Someone out there with an unfathomably large amount of money is blessed with impeccable taste in automobiles.
What you're looking at here is what the RM Sotheby's auction house is calling the "Pinnacle Portfolio," a collection of roughly 30 post-World War II cars that Reuters reports could get over $65 million when they're individually auctioned at this August's Pebble Beach Concours d'Elegance. To be clear, these cars are single-sourced — one person currently owns them. Shelby Myers of RM Sotheby's sums up the absurdity and anonymity of the collection pretty well: "While many of the world’s most impressive collections were established in the public eye of the car-collecting world, The Pinnacle Portfolio was assembled with a clandestine, surgical precision unlike any other that has come to market. Its almost obsessive focus on perfection, rarity, and the superlative, irrespective of price, makes it the most significant and valuable private collection of motor cars ever presented at auction."
Only a fraction of the collection has been unveiled thus far, but it's already dropping jaws: highlights include the first production Bugatti Veyron (just shown at Geneva this year alongside La Finale), the second-to-last road-going McLaren F1 ever built, and the last Ferrari Enzo — number 400, which was a gift to Pope John Paul II from former Ferrari chairman Luca Cordero di Montezemolo. Many of the cars have barely any miles on the clock. You'd have a hard time building this collection in a racing video game, much less in real life.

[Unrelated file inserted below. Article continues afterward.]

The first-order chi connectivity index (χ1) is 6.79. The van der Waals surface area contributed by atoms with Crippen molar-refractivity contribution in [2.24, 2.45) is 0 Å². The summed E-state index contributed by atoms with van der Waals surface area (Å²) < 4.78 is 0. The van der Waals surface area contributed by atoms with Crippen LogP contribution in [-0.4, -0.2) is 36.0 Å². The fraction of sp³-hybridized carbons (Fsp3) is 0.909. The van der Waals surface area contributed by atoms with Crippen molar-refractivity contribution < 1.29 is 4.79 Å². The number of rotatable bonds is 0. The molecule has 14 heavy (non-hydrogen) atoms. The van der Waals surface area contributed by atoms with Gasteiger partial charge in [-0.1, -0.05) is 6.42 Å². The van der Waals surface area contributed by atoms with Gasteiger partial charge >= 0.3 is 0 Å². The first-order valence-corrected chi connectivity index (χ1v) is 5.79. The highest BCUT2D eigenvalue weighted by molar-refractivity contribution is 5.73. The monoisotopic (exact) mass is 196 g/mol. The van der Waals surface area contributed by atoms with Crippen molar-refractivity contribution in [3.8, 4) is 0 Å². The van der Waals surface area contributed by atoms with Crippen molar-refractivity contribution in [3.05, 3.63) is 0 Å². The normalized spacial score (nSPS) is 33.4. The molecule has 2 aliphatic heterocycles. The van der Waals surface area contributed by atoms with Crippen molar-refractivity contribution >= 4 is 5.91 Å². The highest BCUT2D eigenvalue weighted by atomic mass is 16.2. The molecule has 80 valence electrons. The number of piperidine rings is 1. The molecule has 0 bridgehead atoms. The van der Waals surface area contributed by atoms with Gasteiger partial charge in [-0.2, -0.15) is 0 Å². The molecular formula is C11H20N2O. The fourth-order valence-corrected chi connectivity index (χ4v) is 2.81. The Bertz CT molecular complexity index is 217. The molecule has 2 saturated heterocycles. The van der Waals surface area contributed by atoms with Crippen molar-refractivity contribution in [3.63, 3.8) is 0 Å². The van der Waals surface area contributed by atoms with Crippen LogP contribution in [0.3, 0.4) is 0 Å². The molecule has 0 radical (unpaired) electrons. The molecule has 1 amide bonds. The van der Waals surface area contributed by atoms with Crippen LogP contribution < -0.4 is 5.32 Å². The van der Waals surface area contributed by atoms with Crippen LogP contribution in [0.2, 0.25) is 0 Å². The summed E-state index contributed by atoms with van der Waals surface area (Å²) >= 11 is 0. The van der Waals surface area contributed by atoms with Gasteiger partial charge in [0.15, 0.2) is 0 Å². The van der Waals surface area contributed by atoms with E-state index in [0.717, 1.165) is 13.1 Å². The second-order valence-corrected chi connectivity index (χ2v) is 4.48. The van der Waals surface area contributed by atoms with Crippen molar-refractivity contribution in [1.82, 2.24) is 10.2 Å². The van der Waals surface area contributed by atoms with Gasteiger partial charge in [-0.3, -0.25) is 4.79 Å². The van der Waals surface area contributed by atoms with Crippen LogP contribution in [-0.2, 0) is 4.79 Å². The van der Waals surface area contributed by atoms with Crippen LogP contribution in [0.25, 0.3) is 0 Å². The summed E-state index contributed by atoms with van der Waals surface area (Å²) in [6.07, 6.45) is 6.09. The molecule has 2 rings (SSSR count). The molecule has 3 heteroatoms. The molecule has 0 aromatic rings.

The list goes on: there's also a Jaguar XJ220, a Koenigsegg CCXR, the ultra-limited Lamborghini Reventón of which only 20 were made, and a Porsche 959, considered by many Porsche collectors to be a holy grail.
If you want that F1 — which McLaren has upgraded to high-performance LM spec — get ready to shell out at least $12 million.
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